Hey! Don’t knock Saudi municipal councils

Hey! Don’t knock Saudi municipal councils
THE surprising announcement on May 18 by the Saudi government that the second round of municipal elections, due to be held in October of this year, were being delayed for two years was disappointing and discouraging.

The timing of the announcement was awful: The day after four women were elected to the Kuwait Parliament for the first time ever. This provided fodder for the usual Saudi bashers, such as Egyptian writer Mona Eltahawey, who likes to whine about how awful the kingdom is, and feels she is an expert on the country because she lived in Jeddah for a few years while growing up and was forced to ride in women’s section at the back of public buses.

In a recent Op-Ed piece for the New York Times, Eltahawey wrote that the women winning in Kuwait was what scared the Saudi leadership into postponing the municipal elections for two years.

I’m sorry to burst her bubble, but the Saudi bureaucracy is hardly that organized or quick on its feet to be able to react to such news so fast! In typical Saudi fashion, no regard was given to how such an announcement of the delay in elections would seem to the whole world coming so soon on the heels of the Kuwait outcome.

The official reason given for postponing the elections was so that they could be improved and expanded. The word ‘improved’ does not mean much to me as it can mean many different things. But ‘expanded’ carries many positive possibilities such as making all of the 14 seats on each of the 178 municipal councils up for election (currently only half are elected, the other half appointed by the government), or the inclusion of women on the councils, something that Saudi women have been asking for since 2004.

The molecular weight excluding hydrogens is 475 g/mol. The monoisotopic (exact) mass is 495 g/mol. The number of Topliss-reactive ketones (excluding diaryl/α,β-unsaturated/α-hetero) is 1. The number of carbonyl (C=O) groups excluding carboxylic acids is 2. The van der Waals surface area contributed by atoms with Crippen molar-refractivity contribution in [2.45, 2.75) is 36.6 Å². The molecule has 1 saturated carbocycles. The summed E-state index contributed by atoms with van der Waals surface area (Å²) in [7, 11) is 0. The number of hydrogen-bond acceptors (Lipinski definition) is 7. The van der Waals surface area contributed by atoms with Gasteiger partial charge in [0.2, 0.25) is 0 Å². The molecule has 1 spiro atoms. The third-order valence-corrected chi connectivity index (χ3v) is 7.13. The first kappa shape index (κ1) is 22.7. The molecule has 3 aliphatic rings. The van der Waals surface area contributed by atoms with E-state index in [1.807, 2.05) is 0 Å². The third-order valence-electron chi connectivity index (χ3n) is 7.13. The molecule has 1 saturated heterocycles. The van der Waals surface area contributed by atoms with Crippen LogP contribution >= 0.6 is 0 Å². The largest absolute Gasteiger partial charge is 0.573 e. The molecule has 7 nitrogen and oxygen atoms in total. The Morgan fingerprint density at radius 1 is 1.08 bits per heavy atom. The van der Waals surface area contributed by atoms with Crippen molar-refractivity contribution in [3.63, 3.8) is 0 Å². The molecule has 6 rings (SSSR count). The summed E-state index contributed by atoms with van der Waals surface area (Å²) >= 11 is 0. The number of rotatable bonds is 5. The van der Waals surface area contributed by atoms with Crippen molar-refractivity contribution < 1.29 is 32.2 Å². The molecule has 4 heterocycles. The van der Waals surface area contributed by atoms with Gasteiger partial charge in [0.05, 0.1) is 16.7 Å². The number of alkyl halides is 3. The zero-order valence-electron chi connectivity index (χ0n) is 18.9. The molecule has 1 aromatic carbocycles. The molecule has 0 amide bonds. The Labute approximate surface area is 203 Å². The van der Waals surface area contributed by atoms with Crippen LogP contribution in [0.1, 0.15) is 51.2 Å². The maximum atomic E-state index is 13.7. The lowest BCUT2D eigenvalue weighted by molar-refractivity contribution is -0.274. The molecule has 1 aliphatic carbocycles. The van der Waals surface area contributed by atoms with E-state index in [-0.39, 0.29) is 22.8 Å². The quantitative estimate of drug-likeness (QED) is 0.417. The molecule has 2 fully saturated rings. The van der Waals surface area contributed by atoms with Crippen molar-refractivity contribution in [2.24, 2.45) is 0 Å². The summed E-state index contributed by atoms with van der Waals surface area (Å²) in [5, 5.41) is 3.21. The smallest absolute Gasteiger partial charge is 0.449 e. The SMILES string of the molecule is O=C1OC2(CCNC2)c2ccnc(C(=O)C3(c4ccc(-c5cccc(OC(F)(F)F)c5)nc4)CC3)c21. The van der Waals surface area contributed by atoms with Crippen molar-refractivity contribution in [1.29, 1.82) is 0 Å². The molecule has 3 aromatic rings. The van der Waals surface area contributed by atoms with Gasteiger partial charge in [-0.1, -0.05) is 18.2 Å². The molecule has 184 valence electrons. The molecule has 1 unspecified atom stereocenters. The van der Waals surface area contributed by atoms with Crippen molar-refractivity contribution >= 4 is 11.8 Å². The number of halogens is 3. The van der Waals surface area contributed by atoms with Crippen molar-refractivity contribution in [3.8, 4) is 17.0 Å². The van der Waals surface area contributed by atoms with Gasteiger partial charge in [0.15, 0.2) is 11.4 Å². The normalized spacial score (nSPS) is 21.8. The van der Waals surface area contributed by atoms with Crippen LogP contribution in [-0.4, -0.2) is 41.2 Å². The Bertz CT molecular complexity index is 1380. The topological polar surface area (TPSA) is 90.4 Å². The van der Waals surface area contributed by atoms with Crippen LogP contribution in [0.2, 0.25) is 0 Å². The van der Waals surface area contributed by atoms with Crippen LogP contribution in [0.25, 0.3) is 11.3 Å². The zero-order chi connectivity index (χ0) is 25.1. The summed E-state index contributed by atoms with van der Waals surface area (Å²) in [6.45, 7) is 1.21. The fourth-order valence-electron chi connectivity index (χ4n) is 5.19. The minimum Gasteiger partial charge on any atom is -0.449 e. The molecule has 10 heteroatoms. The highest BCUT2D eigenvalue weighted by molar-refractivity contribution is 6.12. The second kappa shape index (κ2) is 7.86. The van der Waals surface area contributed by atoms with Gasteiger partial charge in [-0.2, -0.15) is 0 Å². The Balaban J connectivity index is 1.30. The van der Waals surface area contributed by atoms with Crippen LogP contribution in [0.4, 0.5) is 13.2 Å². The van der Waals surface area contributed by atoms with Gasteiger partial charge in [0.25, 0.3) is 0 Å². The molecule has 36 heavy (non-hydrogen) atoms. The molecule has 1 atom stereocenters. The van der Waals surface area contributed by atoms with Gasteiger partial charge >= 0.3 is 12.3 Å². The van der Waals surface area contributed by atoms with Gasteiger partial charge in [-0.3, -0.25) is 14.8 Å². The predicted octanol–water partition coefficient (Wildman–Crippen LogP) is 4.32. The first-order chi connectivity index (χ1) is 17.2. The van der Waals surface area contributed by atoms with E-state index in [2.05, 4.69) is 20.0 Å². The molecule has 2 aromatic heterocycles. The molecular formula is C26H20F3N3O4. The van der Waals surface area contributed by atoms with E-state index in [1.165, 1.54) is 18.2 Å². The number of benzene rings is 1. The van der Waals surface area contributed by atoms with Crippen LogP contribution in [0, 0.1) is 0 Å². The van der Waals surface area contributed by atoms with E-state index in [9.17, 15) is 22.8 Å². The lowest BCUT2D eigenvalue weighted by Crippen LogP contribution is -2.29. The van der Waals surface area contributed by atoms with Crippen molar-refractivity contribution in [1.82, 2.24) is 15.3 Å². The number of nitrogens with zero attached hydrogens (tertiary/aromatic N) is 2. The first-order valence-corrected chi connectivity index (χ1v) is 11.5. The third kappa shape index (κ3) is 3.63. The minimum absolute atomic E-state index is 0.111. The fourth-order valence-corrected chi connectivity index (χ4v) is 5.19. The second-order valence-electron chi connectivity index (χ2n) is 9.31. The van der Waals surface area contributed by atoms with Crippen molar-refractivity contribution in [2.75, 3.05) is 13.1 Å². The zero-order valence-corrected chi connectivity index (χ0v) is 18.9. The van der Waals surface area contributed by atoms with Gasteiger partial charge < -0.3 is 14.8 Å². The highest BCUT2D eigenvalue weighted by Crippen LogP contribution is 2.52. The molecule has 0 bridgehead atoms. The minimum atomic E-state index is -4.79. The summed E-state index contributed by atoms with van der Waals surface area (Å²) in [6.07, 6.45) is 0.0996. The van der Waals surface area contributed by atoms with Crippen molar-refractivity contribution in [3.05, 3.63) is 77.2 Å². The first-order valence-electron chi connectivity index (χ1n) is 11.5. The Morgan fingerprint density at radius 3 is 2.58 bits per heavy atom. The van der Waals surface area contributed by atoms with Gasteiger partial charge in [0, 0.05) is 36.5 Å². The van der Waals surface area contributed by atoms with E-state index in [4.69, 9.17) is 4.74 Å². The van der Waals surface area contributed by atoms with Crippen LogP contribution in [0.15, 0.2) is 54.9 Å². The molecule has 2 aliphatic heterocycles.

It has also unfortunately become fashionable to bash the councils for being allegedly useless and a waste of time. “By the accounts of several activists, those local councils are useless,” writes Eltahawey. But when was the last time that she was in Saudi Arabia or spoke to any municipal council member about their work?

From the interviews I have had with the elected head of the Jeddah Municipal Council in the past, I can say that my hometown council has been able to achieve many of its objectives. The major one that I saw with my own eyes just last month is the masterplan to build a ring road around the whole city and the addition of dozens of overpasses and underpasses at all major intersections in order to alleviate bottlenecks and make traffic flow smoother in the whole city. Of course, since the project is around halfway done, there is still major construction going on, which in some cases severely slows down traffic as cars and trucks are squeezed through narrow thoroughfares. But one can clearly see that by the end of next year, Jeddah’s overall traffic flow will be fantastically improved.

I was looking forward to the 2nd round of municipal elections as a way to assess what these councils have done well, and where their performances could be improved. Isn’t that the whole purpose of democracy is to begin with? Those who performed poorly could be voted out of office, and those who did well and wanted to continue their work could be re-elected.